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Ingrid Neel Serve

Analyzed by John Yandell

What is the effect of the reduced hand and arm rotation in the serve of top women compared to top men?

In the January issue of Tennisplayer, two of the world's top tennis scientists speculate on the importance of internal shoulder rotation in explaining the differences in serving speed between men and women. (Click Here.) It's a fascinating issue because many of the best women servers have far less of this hand and arm rotation than the men—one of the major technical divides between the two tours.

We saw this in the analysis I did of Maria Sharapova's serve (Click Here.) Compared to most male players, Maria has only half as much rotation from the racket drop to the followthrough. On many serves her racket face is pointing directly at the court instead of continuing to rotate counter clockwise and finishing on edge like the men. (For more on the shape of the upward swing and the hand and arm or internal shoulder rotation, Click Here.)

Bruce Elliott's research shows that the speed of this rotation of the arm in the upper shoulder by the women—again what I call hand and arm rotation--is not only shorter but it's about 20% slower than the men. This is about the same percentage difference as the difference in ball speed. But is this caused by physical differences in men and women or is it simply a technical factor?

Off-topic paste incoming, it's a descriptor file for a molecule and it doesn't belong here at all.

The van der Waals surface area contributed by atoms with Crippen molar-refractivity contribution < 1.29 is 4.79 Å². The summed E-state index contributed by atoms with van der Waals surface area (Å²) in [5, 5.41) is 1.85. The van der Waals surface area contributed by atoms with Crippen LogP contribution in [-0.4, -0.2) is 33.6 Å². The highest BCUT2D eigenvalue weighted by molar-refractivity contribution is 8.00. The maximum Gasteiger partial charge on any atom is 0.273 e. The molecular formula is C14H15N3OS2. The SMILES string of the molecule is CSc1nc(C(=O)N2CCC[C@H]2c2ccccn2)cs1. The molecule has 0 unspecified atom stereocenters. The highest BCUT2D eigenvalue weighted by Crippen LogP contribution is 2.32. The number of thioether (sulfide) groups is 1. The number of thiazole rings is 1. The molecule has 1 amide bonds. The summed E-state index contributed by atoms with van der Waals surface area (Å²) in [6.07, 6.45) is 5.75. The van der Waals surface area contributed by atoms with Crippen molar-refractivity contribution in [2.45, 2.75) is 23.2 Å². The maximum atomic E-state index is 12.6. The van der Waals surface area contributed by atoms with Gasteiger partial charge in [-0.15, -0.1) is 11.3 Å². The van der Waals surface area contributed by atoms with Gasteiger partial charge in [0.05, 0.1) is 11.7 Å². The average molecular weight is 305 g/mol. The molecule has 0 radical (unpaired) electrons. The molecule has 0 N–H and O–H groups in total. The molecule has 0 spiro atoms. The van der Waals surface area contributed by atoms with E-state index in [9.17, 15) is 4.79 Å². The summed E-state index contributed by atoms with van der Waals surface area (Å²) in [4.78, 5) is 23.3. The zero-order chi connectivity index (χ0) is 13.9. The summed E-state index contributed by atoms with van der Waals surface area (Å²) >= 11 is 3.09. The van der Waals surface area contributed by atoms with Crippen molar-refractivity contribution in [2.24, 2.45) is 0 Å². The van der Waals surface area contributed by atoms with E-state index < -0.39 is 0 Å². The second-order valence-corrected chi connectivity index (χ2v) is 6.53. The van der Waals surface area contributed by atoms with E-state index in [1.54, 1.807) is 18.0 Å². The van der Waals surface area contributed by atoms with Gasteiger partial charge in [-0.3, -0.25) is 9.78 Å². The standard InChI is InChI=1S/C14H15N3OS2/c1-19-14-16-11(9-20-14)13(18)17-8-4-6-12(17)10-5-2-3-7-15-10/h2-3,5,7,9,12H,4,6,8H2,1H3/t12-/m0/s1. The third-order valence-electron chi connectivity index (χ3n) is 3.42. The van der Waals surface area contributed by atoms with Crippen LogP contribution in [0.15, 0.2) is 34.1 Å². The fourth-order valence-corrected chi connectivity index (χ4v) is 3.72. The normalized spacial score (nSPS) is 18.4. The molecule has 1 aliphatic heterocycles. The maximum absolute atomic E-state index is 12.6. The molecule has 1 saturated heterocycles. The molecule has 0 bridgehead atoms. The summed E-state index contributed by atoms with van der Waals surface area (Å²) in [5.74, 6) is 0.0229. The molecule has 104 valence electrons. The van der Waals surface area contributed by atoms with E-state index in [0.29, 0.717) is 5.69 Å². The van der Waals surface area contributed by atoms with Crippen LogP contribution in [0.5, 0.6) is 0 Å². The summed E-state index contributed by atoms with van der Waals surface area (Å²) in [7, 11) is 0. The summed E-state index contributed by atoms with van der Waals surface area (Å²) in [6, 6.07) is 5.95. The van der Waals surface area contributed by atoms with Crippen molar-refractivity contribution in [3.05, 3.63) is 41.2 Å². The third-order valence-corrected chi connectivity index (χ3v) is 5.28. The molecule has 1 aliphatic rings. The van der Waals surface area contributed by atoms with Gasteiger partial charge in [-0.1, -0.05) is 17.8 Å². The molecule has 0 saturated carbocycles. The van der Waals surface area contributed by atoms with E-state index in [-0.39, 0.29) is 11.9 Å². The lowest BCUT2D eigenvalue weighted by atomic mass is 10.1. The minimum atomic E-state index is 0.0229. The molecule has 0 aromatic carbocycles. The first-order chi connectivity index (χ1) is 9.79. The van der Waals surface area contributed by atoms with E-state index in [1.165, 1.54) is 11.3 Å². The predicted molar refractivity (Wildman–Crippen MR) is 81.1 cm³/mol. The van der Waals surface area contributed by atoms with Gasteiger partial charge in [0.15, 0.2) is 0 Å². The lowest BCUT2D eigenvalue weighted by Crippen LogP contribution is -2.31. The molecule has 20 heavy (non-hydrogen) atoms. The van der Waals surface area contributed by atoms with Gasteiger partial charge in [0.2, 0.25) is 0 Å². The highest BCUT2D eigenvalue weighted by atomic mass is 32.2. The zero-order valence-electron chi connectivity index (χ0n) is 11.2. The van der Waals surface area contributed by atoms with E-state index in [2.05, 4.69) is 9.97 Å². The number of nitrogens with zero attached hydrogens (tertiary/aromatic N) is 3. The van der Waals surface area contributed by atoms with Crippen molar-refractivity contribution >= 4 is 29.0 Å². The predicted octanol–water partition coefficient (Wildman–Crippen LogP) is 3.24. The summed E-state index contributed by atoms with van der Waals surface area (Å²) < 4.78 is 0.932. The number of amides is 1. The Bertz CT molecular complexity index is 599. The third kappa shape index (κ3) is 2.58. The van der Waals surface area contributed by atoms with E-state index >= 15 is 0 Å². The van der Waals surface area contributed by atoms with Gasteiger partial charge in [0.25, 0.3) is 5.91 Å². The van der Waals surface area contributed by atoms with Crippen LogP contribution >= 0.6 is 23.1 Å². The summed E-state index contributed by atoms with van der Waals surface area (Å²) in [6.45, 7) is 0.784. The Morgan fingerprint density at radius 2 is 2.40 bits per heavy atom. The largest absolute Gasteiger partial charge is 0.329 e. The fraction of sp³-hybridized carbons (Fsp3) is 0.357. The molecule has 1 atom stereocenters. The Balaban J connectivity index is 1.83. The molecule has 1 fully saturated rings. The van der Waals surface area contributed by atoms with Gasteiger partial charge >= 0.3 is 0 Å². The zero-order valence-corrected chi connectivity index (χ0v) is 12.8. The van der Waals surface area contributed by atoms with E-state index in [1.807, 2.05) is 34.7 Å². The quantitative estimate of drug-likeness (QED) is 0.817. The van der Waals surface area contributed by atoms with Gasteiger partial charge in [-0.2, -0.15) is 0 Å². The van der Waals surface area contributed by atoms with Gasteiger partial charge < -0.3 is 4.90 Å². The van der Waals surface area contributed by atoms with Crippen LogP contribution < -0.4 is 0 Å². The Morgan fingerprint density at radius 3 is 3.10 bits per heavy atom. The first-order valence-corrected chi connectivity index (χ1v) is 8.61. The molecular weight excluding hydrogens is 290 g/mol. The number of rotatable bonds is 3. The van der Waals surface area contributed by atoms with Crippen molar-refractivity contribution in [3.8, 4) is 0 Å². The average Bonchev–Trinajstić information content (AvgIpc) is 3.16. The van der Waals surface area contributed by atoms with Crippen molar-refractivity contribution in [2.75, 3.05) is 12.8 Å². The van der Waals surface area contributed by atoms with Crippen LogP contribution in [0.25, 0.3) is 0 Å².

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John Yandell is widely acknowledged as one of the leading videographers and students of the modern game of professional tennis. His high speed filming for Advanced Tennis and Tennisplayer have provided new visual resources that have changed the way the game is studied and understood by both players and coaches. He has done personal video analysis for hundreds of high level competitive players, including Justine Henin-Hardenne, Taylor Dent and John McEnroe, among others.

In addition to his role as Editor of Tennisplayer he is the author of the critically acclaimed book Visual Tennis. The John Yandell Tennis School is located in San Francisco, California.

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